I used to make videos when I was younger for funsies. They were very simple and very few people saw them so we just did whatever we wanted. I became friends with Brandon who’s actually a very skilled videographer and editor. Because I liked making stupid films and Brandon actually knew how, we made several films together over the years.

The Smoking Contest was an idea for a video in which two guys decide that they’re going to smoke and exercise until one of them dies–the one who dies wins. They win money.

Brandon filmed, edited, and directed the video, and he played it on a local public TV station where he volunteered. Apparently people we knew saw it and thought it was a statement piece against smoking and the dangers of smoking.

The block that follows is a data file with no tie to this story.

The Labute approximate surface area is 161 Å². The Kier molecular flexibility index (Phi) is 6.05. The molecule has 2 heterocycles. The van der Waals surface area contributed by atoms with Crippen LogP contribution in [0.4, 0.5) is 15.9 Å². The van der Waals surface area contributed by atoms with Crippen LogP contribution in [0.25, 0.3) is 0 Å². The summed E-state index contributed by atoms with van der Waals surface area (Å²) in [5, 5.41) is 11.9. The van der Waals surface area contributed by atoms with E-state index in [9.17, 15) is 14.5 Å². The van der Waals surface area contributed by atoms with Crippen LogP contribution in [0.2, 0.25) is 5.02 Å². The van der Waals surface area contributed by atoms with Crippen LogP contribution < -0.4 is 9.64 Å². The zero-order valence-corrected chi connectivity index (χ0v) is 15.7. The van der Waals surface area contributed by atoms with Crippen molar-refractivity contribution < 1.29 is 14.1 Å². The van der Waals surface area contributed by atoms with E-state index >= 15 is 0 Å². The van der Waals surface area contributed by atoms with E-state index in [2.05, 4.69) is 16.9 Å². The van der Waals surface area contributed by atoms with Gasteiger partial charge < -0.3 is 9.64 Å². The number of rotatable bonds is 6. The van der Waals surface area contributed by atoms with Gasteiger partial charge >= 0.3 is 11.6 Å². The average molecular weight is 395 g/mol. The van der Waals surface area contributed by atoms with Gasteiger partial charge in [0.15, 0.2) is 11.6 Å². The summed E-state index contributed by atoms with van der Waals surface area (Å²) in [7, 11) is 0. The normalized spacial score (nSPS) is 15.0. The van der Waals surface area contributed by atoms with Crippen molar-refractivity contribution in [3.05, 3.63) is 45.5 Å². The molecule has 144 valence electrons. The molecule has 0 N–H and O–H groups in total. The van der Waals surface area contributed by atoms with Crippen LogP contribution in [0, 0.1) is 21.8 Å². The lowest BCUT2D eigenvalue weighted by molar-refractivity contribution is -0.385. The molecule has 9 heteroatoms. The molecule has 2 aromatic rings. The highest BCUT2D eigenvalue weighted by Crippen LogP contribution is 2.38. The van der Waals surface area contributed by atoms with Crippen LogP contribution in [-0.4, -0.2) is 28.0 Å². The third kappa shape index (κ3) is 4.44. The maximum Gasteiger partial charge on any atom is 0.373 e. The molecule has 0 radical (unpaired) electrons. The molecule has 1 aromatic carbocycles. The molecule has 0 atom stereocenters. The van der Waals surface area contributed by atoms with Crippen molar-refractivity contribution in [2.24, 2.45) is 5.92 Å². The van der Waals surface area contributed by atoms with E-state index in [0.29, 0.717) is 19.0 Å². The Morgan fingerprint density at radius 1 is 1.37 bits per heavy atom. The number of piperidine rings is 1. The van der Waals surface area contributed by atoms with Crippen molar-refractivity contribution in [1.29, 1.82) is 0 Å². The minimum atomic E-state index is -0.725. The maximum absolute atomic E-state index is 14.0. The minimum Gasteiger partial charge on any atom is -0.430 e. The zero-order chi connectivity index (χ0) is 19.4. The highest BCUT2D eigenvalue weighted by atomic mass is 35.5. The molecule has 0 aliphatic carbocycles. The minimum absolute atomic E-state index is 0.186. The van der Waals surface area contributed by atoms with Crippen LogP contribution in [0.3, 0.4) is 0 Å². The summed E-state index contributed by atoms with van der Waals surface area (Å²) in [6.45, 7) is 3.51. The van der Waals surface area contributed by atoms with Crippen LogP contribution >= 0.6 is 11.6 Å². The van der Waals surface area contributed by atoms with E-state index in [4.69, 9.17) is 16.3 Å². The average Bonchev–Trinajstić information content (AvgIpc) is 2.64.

Well truth be told that was not our original intent. It was just something cool we wanted to do. Thanks to friends like Brandon, when I got obsessed about putting an idea on film we could make it happen. No matter how dumb it sounded. And no matter how dumb it truly was.

Shane and I were the smokers in the film, Brandon and our friend Jordan were the trainers/coaches who yelled at us to smoke harder. So basically for a whole day we had to take shot after shot of us doing intense physical exercise while actually smoking cigarettes. Not just holding them in our mouths, but actively smoking. Because we didn’t have special effects, the only way to commit to the idea and make it look real was to literally spend hours simultaneously smoking while exercising vigorously.